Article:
Most trials investigating new drugs around the world, including phase I trials, are conducted in outpatient clinics. However, in Japan, regulatory authority requirements and traditional domestic guidelines often require hospitalization of phase I study participants. Patients participating in single-agent phase I clinical trials at National Cancer Center Hospital between December 1996 and August 2014 were monitored. Toxicity requiring hospitalization is defined as toxicity that needs intensive treatment. Study designs were classified into three types: first-in-human (FIH) study, dose-escalation study (conventional dose-escalation study to determine maximum tolerated dose (MTD) in Japanese patients), and dose-finding study (to assess safety and pharmacokinetic profiles up to the MTD previously determined in the West). A total of 945 patients who participated in a variety of single-agent phase I clinical trials between December 1996 and August 2014 were included in this study. Patients participated in one of three study types: dose-escalation (n = 582, 62%), first-in-human (n = 129, 14%), or dose-finding (n = 234, 25%). A total of 76 study drugs were evaluated as part of this pool of phase I studies. Subdivided by mechanism of action, 20 (26%) were cytotoxic, 50 (66%) were molecularly targeted, and 6 (8%) were immune checkpoint inhibitor. Thirty-six patients (3.8%) had severe toxicities requiring hospitalization during the first cycle. The overall number of toxicities requiring hospitalization and/or grade 4 toxicities during any cycle was 5.0%. The frequency of severe toxicity that needs to be hospitalized was unexpectedly low. The data did not demonstrate the need for hospitalization in the phase I trials, suggesting that phase I trials in Japan could be conducted in outpatient settings.

  3. Book Review:

    Science.gov (United States)

    Poisson, E.

    2006-09-01

    The motion of a charged particle interacting with its own electromagnetic field is an area of research that has a long history; this problem has never ceased to fascinate its investigators. On the one hand the theory ought to be straightforward to formulate: one has Maxwell's equations that tell the field how to behave (given the motion of the particle), and one has the Lorentz-force law that tells the particle how to move (given the field). On the other hand the theory is fundamentally ambiguous because of the field singularities that necessarily come with a point particle. While each separate sub-problem can easily be solved, to couple the field to the particle in a self-consistent treatment turns out to be tricky. I believe it is this dilemma (the theory is straightforward but tricky) that has been the main source of the endless fascination. For readers of Classical and Quantum Gravity, the fascination does not end there. For them it is also rooted in the fact that the electromagnetic self-force problem is deeply analogous to the gravitational self-force problem, which is of direct relevance to future gravitational wave observations. The motion of point particles in curved spacetime has been the topic of a recent Topical Review [1], and it was the focus of a recent Special Issue [2]. It is surprising to me that radiation reaction is a subject that continues to be poorly covered in the standard textbooks, including Jackson's bible [3]. Exceptions are Rohrlich's excellent text [4], which makes a very useful introduction to radiation reaction, and the Landau and Lifshitz classic [5], which contains what is probably the most perfect summary of the foundational ideas (presented in characteristic terseness). It is therefore with some trepidation that I received Herbert Spohn's book, which covers both the classical and quantum theories of a charged particle coupled to its own field (the presentation is limited to flat spacetime). Is this the text that graduate students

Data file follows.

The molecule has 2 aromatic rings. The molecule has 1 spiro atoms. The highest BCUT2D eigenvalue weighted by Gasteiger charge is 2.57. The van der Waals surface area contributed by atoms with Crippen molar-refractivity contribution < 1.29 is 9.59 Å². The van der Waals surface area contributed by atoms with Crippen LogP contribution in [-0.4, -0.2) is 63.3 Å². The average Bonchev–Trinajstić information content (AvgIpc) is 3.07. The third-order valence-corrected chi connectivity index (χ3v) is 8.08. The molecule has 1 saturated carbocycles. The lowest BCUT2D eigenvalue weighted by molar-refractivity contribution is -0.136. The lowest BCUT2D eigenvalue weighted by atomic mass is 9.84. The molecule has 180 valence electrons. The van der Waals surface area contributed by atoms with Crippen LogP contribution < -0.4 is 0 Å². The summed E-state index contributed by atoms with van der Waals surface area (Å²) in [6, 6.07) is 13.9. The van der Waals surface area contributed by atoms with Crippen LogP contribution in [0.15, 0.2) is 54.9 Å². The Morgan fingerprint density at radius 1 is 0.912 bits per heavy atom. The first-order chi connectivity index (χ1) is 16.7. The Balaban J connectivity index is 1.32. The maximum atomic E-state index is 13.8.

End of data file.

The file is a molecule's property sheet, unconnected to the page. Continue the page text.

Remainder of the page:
4. Innovations in radiation oncology

    International Nuclear Information System (INIS)

    Withers, H.R.

    1988-01-01

    The series 'Medical Radiology - Diagnostic Imaging and Radiation Oncology' is the successor to the well known 'Encyclopedia of Medical Radiology/Handbuch der medizinischen Radiologie'. 'Medical Radiology' brings the state of the art on special topics in a timely fashion. This volume 'Innovation in Radiation Oncology', edited by H.R. Withers and L.J. Peters, presents data on the development of new therapeutic strategies in different oncologic diseases. 57 authors wrote 32 chapters covering a braod range of topics. The contributors have written their chapters with the practicing radiation oncologist in mind. The first chapter sets the stage by reviewing the quality of radiation oncology as it is practiced in the majority of radiation oncology centers in the United States. The second chapter examines how we may better predict the possible causes of failure of conventional radiotherapy in order that the most appropriate of a variety of therapeutic options may eventually be offered to patients on an individual basis. The third chapter discussed how our therapeutic endeavors affect the quality of life, a problem created by our ability to be successful. Following these three introductory chapters there are 29 chapters by highly qualified specialists discussing the newest ideas in subjects of concern to the practicing radiation oncologist. With 111 figs